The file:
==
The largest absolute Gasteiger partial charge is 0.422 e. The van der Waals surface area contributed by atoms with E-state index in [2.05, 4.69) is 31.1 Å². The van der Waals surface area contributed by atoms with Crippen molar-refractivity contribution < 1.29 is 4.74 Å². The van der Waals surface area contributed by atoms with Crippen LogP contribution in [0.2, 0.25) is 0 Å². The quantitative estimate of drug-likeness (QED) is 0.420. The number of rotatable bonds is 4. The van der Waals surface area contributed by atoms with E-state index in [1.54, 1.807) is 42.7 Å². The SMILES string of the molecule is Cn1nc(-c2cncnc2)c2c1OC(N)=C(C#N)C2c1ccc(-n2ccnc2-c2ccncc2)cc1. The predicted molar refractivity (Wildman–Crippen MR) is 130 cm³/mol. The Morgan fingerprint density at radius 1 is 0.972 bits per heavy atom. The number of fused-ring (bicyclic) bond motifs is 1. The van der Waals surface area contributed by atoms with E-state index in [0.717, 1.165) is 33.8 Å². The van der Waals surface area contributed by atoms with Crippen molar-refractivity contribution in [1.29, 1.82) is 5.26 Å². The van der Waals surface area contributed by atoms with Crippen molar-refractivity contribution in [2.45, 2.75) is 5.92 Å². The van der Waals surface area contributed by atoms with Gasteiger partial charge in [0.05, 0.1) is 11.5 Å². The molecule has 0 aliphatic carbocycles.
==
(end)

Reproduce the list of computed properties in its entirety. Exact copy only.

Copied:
The largest absolute Gasteiger partial charge is 0.422 e. The van der Waals surface area contributed by atoms with E-state index in [2.05, 4.69) is 31.1 Å². The van der Waals surface area contributed by atoms with Crippen molar-refractivity contribution < 1.29 is 4.74 Å². The van der Waals surface area contributed by atoms with Crippen LogP contribution in [0.2, 0.25) is 0 Å². The quantitative estimate of drug-likeness (QED) is 0.420. The number of rotatable bonds is 4. The van der Waals surface area contributed by atoms with E-state index in [1.54, 1.807) is 42.7 Å². The SMILES string of the molecule is Cn1nc(-c2cncnc2)c2c1OC(N)=C(C#N)C2c1ccc(-n2ccnc2-c2ccncc2)cc1. The predicted molar refractivity (Wildman–Crippen MR) is 130 cm³/mol. The Morgan fingerprint density at radius 1 is 0.972 bits per heavy atom. The number of fused-ring (bicyclic) bond motifs is 1. The van der Waals surface area contributed by atoms with E-state index in [0.717, 1.165) is 33.8 Å². The van der Waals surface area contributed by atoms with Crippen molar-refractivity contribution in [1.29, 1.82) is 5.26 Å². The van der Waals surface area contributed by atoms with Crippen molar-refractivity contribution in [2.45, 2.75) is 5.92 Å². The van der Waals surface area contributed by atoms with Gasteiger partial charge in [0.05, 0.1) is 11.5 Å². The molecule has 0 aliphatic carbocycles.